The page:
So there it was. How we got through the week. It was easy, because we wanted to see it as easy. (And by "easy" I mean "I'm. Not.... Going.... To Die!")
Not dying feels pretty good. Being screamed at close-range while you're hormonal/ glancing round quickly when the baby starts up, deciding beforehand where is the safest place to put the baby if you really throw up n-ot so much (and of course never actually happened), but oh it felt so good knowing I learnt to handle my own baby without any help. Being able to put the baby down, once or twice even awake and watching her slowly doze off after, I would do that tacky fist-pump or throw my arms up like I was an Olympics gymnast after completing a perfect balance bar routine.
Oh, you competed in the Olympics? That's nice. I just got my fussing baby to sleep.
Not just the Olympics, also like in the World Wrestling Federation Championships. I'd roar like they do too, but that might wake the baby and then I'd have to start over.
<Sheepish> Somedays I roared at Rockstar - when I was trying to put an over-tired baby down for the umpteenth time and hardly dared breath, finally, when the construction workers have gone home, and I get "I can't reach my towel, Mo-mmy. Mo-mmy? MOOOO-OOOMMMMMEEEEE......."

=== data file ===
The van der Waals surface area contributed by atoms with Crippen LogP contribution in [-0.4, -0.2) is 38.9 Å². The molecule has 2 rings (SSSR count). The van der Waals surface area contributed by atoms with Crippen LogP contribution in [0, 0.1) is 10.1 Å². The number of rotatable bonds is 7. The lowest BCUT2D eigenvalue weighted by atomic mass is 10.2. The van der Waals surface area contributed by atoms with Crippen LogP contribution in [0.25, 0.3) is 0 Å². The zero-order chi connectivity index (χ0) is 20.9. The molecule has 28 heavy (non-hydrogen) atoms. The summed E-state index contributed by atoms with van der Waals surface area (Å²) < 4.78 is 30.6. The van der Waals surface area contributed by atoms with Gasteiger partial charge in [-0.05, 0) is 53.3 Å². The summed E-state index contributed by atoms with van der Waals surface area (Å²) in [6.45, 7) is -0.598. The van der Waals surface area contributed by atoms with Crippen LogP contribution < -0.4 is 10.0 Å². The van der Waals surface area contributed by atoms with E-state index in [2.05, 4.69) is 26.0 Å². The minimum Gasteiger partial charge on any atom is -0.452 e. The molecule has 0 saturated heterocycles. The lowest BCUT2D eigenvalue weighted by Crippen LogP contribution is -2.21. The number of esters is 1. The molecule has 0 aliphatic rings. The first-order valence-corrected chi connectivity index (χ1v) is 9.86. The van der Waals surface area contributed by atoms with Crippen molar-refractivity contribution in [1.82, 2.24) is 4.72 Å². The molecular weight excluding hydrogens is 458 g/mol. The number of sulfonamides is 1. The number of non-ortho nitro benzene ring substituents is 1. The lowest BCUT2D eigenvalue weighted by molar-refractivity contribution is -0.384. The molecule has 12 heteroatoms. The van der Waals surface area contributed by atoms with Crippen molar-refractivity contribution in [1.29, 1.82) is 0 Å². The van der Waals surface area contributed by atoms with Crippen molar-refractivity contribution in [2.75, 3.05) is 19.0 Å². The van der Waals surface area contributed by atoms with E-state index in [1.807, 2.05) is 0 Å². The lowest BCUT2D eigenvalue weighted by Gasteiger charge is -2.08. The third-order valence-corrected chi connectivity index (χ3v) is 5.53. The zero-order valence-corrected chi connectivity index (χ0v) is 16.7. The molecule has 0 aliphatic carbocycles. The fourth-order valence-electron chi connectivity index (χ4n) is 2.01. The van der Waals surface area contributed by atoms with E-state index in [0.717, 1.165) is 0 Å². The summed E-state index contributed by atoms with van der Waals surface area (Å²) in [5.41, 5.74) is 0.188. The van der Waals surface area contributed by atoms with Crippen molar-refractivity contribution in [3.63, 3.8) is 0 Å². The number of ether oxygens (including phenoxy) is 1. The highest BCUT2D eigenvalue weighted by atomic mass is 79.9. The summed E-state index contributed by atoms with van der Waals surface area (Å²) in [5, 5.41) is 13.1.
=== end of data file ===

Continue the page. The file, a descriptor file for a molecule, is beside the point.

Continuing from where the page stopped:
At the end of the week, our nanny comes back for a few hours a day (planned sometime back, just to help with any heavier lifting while my inlaws visit.) The look of respect on my tough, could've-auditioned-as-real-life-Wolf-of-Wall-Street-if-she'd-gone-to-college nanny's face was something else, as I walked her through changes, dare I say mild improvements, in Ms Rockstar's sleep/feed/play schedule.
(For e.g. she can play/entertain herself for awhile without demanding to be picked up pronto, even occasionally fall back to sleep. Partly from mechanically picking her up, quieting her, putting her down, over and over and over...)
Ms Rockstar still screams her lungs out at me. I'm still scared.
But I'm alive. I'm alive. A-LI-IIIIIVVVVE!
I don't care if it's drama - I earned it, mama *ridiculous dorky dancing*.
Ps: Weight just after nanny left a week ago: 60kg
Weighed just before she got back: 57.5kg. (Pre-baby weight, 53kg) That was a little scary though I feel fine enough...